Harsens Island Late 1800's

Harsens Island 2022

The History of Harsens Island

The island was named for its first Euro-American settler, Jacob Harsen (sometimes referred to as “James”) [1], who was a descendant of people from various ethnicities who populated New Amsterdam[2], including Dutch, Huguenot French, and Walloon on his father’s side [3]; his mother was Dutch [4][5]. He was a direct descendant of David Pieterse Schuyler of the New York Schuyler family and Wolfert Gerritse van Couwenhoven. Harsen migrated from Albany, New York in about 1779, during the American Revolutionary War, with his daughter and son-in-law Isaac Gerrit Graveraet (or Graveret)[6][7]. Harsen bought the island from the local Native Americans in 1783. It was also known as “Jacob Island” (also James or Jacobus Island) as late as 1809. The name of the post office, Sans Souci, was changed to “Harsens Island” in 1960.



Great Britain and the United States disputed the island’s jurisdiction for many years. The 1783 Treaty of Paris, which ended the American Revolutionary War, described the international boundary line with imprecise terms in several places, including the mouth of the St. Clair River. The area had not been surveyed at that time. In the most commonly known map of the area from that period, made by John Mitchell in 1755 and which was used in negotiating the treaty, the delta and all the islands at the mouth of the St. Clair River are absent.


According to the 1783 treaty, the boundary line was to run through the middle of Lake Erie until it arrives at the water communication between that lake and Lake Huron, “thence along the middle of said water communication into the Lake Huron”. Due to this vagueness, all of the delta islands, including Harsens and Dickinson, were claimed by the British. Some persons located in the new United States who did not want to renounce their status as British subjects following the war moved to make their residences there. The area was administered by the Hesse District of Upper Canada, which also awarded land grants in the islands. In 1809, surveyors for the British government placed the boundary line in the north channel, which placed all of the delta and islands under British control.


But, the 1814 Treaty of Ghent, which ended the War of 1812, acknowledged the ambiguity of provisions in the 1783 treaty:

And, whereas, doubts have arisen, what was the middle of the said river, lakes, and water communication, and whether certain islands lying in the same were within the dominions of his Britannic majesty, or of the United States.” To decide these questions, two commissioners were to be appointed, one from each nation, to designate the international boundary. They executed their survey of the Detroit River, Lake St. Clair, and the St. Clair River in 1819 and 1820; and issued their final conclusions on June 18, 1822.

 Their decision regarding the St. Clair River delta was that the boundary should run north through Lake St. Clair, entering “that mouth or channel of the River St. Clair which is usually denominated the Old Ship Channel; thence along the middle of said channel, between Squirrel Island on the southeast, and Herson’s [sic] Island on the northwest, to the upper end of the last mentioned island, which is nearly opposite to Point aux Chenes, on the American shore; thence along the middle of the River St. Clair, keeping to the west of, and near, the islands called Belle Riviere Isle, and Isle aux Cerfs, to Lake Huron.  By this definition, both Harsens and Dickinson islands were placed on the U.S. side of the boundary.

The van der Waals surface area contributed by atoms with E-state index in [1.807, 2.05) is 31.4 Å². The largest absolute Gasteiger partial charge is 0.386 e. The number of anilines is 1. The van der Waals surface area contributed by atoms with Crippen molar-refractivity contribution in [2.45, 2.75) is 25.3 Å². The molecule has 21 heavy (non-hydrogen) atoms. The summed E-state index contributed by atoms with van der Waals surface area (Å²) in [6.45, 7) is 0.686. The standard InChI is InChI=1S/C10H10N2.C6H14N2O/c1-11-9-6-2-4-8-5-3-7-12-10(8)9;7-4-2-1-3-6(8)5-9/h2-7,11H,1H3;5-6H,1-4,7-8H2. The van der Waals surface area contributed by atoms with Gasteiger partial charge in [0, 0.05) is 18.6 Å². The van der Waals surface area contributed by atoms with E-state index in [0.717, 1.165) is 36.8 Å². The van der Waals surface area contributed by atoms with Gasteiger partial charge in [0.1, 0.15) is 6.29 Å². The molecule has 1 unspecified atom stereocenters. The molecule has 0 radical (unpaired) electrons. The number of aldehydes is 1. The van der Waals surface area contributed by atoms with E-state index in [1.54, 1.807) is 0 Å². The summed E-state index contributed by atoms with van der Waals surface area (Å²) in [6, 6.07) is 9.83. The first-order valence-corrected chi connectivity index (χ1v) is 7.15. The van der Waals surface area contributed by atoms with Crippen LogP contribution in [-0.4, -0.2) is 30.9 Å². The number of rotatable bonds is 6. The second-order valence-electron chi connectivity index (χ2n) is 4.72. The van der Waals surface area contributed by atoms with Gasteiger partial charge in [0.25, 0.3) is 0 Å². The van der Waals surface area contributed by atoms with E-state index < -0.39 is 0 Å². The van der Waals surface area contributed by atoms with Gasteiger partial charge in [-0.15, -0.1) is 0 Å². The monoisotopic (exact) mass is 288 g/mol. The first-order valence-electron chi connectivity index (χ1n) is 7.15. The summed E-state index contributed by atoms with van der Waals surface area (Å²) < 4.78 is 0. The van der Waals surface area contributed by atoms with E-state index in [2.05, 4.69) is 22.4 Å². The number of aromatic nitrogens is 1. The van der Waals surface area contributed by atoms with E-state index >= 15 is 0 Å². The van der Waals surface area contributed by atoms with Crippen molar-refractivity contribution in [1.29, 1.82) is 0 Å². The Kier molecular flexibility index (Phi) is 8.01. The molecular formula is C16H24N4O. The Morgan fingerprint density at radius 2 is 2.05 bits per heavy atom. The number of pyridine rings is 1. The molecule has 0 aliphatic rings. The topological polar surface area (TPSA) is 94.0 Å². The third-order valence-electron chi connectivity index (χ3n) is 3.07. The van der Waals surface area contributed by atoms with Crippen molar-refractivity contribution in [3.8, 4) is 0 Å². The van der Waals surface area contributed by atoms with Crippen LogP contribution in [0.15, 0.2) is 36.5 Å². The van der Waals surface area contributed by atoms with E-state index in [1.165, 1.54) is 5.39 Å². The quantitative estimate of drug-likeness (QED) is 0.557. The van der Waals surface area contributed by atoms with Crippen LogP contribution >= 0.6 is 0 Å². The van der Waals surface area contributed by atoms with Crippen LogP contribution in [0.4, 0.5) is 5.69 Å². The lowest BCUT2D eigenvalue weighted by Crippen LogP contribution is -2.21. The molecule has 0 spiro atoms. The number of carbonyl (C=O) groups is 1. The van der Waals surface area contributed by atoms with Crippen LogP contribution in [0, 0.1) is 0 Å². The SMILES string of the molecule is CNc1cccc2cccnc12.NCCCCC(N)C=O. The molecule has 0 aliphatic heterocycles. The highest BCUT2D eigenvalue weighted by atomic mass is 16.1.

In 1870 a case arose involving Hiram Little of Wallaceburg, Ontario, a captain who was given a contract to provide cord wood and supplies to a work crew. At the time, a ship canal was being dredged through the marshy areas near Lake St. Clair. By this time shipping was increasing and the need for a deep, free-flowing canal was required. During one trip to the work area, Capt. Little’s ship was seized by U.S. officials who claimed he was operating illegally since he was in U.S. waters. Little protested, claiming he was in Canadian water, and challenged U.S. officials to prove their contention. After searching of documents, including contact with the Crown in England who supplied early charts of the area, Capt. Little was ultimately proven correct. To avoid further embarrassment, the U.S. officials moved the international boundary east, further infringing on Canadian (and First Nations) land.

The present St. Clair River, from Russell Island to Lake St. Clair, has been the international boundary line between Canada and the United States ever since. Some observers still disagree as to which nation should legally “own” Harsen’s Island and the St. Clair delta area. The Walpole Island First Nation claims that Harsen’s Island is unceded territory and properly belongs to them.[1]


Harsens Island is the only U.S. island in the Flats that can be reached by automobile ferry, and is the only one with roads and an unincorporated community, Sans Souci. The island community had a public school, which has closed and been replaced by a restaurant. Other tourist attractions include shops, an art gallery, and a small airport. All the other U.S. islands—there are scores of them—are accessible only by boat.  (History provided by WiKi)